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Resourcing the new Infrastructure State. A challenge for Victoria?

Victoria – The Infrastructure State. It could be a number plate. The Melbourne Metro Rail project is underway, level crossings are being replaced, plans for ‘sky rail’ continue to cause controversy and an airport train could be back on the agenda. For roads, the Tulla freeway is being widened, the West Gate and Bolte will get improvements, and the Victorian Government is considering a proposal to build the ‘missing link’ Western Distributor.

Last December at the Engineers Australia Transport Year in Review, I listened with interest to Corey Hannett, Coordinator General, Major Transport Infrastructure Program on the current infrastructure program of works scheduled for Victoria. From a project resourcing point of view, the Government’s main concern is the lack of skilled project leaders to deliver this ambitious program of works.

Key themes presented were:

  • Ensuring the right balance between public and private resources to manage multiple, overlapping projects within optimum timelines
  • Sourcing skilled project leaders across different disciplines, including CEOs, Project Directors, and Senior Project Managers
  • Diversity in the Construction sector

From an executive recruitment perspective, these concerns certainly mirror our experience when consulting with organisations in building, construction and engineering over the last 12 months: Demand for experienced, diverse and specialist talent is at a premium. As the momentum for construction work Australia-wide continues to gather pace, the question remains how do we address this to help the immediate needs of Victoria?

There are serious concerns about poaching staff being felt across the sector, which is experiencing significant problems with retention (a fact that’s not lost on us when headhunting). Here are three points that were raised to consider when hiring, which also resonated with me:

  • When considering a candidate’s abilities, look for transferable skills, taking the time to consider all of their work history, not just the first page of the CV
  • You don’t need someone who has done the exact same job, you need someone who can do the job
  • Victorian employers may benefit from staff attrition with the completion of major projects interstate or could source talent from other sectors where demand has subsided, such as mining (particularly in WA and QLD)

I will be a keen observer over the next few years to see whether we have the appetite to meet the talent demands of the Infrastructure State.

What measures do you think are needed to address talent shortages for major infrastructure projects in your state? Share your point of view to continue the conversation.

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Posted in Slade Executive, The world @work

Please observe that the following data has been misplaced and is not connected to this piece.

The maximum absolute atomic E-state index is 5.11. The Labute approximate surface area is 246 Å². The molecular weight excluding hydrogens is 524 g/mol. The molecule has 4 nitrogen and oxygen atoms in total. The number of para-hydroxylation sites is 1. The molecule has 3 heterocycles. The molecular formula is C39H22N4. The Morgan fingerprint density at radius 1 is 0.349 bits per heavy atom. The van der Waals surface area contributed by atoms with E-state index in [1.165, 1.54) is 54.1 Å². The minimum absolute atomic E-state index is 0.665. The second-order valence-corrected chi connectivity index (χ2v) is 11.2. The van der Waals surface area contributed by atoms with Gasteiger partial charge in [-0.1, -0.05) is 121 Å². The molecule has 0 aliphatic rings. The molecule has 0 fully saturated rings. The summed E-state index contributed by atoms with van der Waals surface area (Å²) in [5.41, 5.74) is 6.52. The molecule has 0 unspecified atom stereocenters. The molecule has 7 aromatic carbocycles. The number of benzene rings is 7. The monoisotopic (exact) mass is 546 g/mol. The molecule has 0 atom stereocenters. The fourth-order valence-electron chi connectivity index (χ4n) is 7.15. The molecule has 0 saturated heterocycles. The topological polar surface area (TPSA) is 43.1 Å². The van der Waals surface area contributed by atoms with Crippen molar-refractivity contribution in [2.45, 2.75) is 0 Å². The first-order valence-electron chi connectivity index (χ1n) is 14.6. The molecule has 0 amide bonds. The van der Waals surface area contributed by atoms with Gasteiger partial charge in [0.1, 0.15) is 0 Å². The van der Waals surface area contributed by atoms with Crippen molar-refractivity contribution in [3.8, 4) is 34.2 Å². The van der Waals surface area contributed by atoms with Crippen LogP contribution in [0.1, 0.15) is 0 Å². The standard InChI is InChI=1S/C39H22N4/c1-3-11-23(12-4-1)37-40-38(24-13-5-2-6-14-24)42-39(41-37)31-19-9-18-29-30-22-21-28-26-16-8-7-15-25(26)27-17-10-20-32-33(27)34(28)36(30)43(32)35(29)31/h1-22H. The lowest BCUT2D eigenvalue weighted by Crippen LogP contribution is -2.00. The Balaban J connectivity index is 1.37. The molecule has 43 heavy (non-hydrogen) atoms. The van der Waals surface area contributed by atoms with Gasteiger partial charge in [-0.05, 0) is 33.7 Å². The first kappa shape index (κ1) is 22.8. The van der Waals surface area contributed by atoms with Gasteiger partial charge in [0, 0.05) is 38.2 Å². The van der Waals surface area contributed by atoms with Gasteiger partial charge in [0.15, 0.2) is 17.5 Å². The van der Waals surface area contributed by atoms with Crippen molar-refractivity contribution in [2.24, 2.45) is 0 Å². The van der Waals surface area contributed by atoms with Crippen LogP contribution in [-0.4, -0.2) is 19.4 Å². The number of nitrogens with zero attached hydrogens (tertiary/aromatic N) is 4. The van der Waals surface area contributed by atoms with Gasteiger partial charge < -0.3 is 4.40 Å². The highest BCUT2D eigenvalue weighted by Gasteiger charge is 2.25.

4 ways an Olympic triumph translates into success at work

It’s a simple formula for athletes in elite sports: focus, preparation, practice and teamwork. Recently I attended a lunch with the Victorian Chamber featuring Australian Olympians Michael Klim, Nicole Livingstone, James Tomkins and Craig Mottram. For them, achieving a lifelong dream by representing Australia and competing at the Olympic Games was secondary to their gold medal winning performances. But the most interesting part of their stories was how they had found new passions post retirement outside of the sporting arena.

  1. Preparation and process

It is very important to keep an unwavering attention to detail during a time of high stress and pressure. Klim spoke of the 1998 Olympics in Atlanta, where he was favourite for the 200m freestyle event. He missed the bus on the way to the pool, couldn’t find his coach and was only able to complete a brief warm up swim – he didn’t qualify for the final. In business, it’s critically important during stressful times that we stick to our defined processes, don’t rush hires or deviate from the norm just to fill a gap.

  1. Challenge and stretch

Tomkins mentioned that he and the other members of the Oarsome Foursome constantly challenged each other to come up with new, innovative ideas that could separate them from the challengers. However it wasn’t up to the athletes alone. They challenged their coach, nutritionist and psychologist to always come up with new ideas. Sometimes all it takes is a fresh set of eyes on a project to change the delivery model, reworking a central piece to pull together all the essential elements of a project. Businesses shouldn’t be afraid to hire from outside their sector or industry if a candidate has an open mind. New talent may give your organisation a ‘shakeup’, offering innovative solutions with the potential to benefit all teams.